Like a cartoon, she’ll always survive.
 
Has trouble with her physical being,
Words tangled in the laces of her head,
Still figuring out what you have just said,
Jerking, jolting to the day she’s dead!


An Interpretation Of Wolverhampton
Prize winner in Wolverhampton Archives Competition 2011

I heard a friend from Birmingham say,
"If yow thought Brummies sounded funny,
man, wait'll yow get ta Woolverramton, t’ay
y’naa, them am tekkin the piss an it aye!” 
English? I believe it’s an interpretation thing.

Once I met an old Indian woman at a bus stop,
“Bulbulhamtan noo jaandi hai bus?” she asked.
Smiling, I nodded, “Haanji, it’s only a short hop.”
Chuckling to myself, “My entertaining city, it’s top!”
Punjabi? I believe it’s an interpretation thing.

A Black-Caribbean man stopped and enquired,
“Ary yu dat ‘umaan hoo work in di counceel?”
Confused, I asked him to repeat what he required,
“Hulvahaamtown Counceel, mi dear gal!” he fired.
Patois? I believe it’s an interpretation thing.

Every category of human being all within reach,
A specially formulated city; a hint of prejudice.
Engaging everyday life; diverse tongues, speech,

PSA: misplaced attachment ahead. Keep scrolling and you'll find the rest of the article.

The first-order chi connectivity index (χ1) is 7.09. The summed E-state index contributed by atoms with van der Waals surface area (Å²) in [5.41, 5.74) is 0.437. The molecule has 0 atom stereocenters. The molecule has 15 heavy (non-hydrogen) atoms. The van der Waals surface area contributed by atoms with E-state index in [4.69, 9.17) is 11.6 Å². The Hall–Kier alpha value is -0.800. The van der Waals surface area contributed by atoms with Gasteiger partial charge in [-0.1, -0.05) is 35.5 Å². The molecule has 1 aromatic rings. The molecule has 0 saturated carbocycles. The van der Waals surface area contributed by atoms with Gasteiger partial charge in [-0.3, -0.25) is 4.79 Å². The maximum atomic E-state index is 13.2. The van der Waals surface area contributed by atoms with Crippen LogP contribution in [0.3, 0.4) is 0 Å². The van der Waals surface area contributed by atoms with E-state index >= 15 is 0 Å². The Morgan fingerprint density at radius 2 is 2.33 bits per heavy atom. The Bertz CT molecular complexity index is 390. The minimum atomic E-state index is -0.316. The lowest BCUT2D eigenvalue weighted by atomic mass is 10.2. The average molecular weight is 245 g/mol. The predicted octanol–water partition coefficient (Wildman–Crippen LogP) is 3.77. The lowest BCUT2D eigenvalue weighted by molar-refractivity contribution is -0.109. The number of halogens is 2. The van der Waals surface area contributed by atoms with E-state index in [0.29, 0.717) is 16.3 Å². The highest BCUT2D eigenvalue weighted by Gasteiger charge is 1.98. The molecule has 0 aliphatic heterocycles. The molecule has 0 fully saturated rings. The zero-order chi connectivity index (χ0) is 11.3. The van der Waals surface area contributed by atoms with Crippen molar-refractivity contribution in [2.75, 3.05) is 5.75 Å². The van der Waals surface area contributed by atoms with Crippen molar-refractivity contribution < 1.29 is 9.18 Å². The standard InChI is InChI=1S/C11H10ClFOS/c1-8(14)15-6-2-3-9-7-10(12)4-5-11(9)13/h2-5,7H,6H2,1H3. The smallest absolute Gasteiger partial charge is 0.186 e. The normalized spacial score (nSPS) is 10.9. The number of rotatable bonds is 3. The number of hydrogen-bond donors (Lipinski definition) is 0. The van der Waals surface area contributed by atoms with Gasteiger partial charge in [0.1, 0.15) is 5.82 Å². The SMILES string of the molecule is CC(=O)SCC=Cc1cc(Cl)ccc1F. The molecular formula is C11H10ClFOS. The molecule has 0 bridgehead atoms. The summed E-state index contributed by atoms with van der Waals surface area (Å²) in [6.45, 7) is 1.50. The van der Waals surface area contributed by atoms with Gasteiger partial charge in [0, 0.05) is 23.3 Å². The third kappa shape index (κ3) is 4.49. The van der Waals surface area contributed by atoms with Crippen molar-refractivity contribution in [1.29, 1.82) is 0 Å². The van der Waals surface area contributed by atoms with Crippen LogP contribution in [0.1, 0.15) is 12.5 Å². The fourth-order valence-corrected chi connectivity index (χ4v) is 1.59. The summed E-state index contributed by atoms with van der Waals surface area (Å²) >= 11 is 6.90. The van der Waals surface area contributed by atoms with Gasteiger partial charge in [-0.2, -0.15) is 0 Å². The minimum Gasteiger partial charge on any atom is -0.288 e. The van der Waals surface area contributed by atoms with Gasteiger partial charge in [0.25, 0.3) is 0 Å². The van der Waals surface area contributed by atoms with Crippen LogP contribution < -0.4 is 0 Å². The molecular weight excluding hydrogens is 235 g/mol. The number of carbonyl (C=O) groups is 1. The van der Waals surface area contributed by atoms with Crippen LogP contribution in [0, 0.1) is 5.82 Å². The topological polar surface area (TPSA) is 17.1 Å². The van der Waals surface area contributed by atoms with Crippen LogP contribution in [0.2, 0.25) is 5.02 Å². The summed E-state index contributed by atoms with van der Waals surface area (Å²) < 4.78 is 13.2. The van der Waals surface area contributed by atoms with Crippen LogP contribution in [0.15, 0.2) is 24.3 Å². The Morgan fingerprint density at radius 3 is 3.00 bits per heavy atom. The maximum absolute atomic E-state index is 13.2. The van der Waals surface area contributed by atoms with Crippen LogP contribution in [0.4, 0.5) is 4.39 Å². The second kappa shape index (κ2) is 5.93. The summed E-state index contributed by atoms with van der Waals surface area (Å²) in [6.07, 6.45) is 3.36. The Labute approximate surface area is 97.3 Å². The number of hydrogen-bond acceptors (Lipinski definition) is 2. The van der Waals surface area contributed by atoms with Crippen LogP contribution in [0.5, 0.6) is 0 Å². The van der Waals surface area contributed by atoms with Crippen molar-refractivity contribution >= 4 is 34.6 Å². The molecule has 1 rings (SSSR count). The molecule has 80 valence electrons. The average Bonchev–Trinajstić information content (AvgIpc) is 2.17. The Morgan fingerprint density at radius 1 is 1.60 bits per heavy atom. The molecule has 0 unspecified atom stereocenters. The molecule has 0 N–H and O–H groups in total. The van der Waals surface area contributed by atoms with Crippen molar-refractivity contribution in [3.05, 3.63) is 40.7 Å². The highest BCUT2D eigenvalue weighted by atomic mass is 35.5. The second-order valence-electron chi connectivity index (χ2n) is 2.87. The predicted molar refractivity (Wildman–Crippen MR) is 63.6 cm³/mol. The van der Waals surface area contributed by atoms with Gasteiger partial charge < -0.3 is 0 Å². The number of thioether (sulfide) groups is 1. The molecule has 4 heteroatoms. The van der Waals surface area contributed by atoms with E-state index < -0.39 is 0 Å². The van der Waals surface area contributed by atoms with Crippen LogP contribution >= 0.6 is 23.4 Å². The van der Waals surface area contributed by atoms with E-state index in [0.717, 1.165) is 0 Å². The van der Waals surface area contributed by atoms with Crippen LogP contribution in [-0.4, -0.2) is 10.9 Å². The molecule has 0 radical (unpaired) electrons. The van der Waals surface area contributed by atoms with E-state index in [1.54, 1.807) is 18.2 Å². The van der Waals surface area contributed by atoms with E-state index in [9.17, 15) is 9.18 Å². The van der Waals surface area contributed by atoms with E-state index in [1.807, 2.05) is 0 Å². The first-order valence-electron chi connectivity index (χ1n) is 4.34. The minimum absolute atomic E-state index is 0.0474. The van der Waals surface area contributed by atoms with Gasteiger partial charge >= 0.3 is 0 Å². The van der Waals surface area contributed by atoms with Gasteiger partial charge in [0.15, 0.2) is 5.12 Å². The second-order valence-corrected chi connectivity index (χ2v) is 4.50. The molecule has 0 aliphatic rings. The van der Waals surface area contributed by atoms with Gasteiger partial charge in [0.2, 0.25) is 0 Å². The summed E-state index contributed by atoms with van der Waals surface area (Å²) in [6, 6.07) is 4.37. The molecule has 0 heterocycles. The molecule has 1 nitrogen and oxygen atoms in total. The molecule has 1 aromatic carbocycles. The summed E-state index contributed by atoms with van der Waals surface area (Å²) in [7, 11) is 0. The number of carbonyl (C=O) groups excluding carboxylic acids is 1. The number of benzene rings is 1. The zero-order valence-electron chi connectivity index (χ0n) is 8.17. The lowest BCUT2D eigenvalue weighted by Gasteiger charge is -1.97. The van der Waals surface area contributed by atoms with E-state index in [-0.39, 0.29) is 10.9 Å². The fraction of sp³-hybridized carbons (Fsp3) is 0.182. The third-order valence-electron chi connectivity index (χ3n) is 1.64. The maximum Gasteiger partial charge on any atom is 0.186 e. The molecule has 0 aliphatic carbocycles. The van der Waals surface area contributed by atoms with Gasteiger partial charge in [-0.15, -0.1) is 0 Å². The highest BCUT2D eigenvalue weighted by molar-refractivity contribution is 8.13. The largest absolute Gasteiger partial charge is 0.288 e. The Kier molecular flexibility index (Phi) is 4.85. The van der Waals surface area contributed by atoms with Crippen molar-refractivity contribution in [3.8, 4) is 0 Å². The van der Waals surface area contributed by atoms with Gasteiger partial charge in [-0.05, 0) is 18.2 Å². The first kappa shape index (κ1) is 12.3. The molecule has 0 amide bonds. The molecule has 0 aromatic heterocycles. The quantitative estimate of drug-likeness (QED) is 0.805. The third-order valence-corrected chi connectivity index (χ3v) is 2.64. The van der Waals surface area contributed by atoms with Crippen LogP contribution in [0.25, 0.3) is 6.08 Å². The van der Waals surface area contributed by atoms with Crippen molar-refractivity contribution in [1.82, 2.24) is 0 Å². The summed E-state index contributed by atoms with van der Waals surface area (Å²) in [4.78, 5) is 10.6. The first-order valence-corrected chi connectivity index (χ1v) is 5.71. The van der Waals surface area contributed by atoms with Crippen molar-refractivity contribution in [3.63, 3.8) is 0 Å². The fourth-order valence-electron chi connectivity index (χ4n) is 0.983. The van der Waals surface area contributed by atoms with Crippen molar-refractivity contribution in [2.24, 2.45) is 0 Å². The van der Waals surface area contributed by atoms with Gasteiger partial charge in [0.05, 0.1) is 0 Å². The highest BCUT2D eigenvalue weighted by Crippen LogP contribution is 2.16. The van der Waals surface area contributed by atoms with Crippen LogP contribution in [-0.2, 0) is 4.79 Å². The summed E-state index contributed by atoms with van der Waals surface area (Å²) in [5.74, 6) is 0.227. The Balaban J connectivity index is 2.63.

An accidental evolution; an awareness to teach,
Wolverhampton? It’s an interpretation thing.


The Drop

Near the drop of a cliff, my heart fails,
my body refuses to move, I freeze:
‘Why did I follow these narrow trails?’
Caught between the land, sea and breeze.

He gently hauls me up, tells me to focus,
step by step, holds tight on to my hand,
“You can do it, it’s not all hocus-pocus.”
I sense his worry, it’s not as he planned.

Constantly staring down at my shoes,
wearing blinkers; a tunnel vision in force.
My wit backing me along the path I choose,
amid the scent of coconut, vanilla gorse.

“I’d put you in my rucksack, carry you,”
We laugh about my palsy, passing through.

 

Millions

Beliefs, feelings, memories fill the mind in millions,
definitions of colour, beauty of intangible dreams.

Walking from the ordinary world into the marvel,
footsteps carry me down a path of desire in millions.

Every breath I take is a drop of love that is energizing,
this heart pounds, I feel my beating heart in millions.

Daisies, blades of grass, the pebbles under my feet,
overwhelmed; the cool drops of rain falling in millions.

Enchantment; the air is caressed with tiny dancing fairies,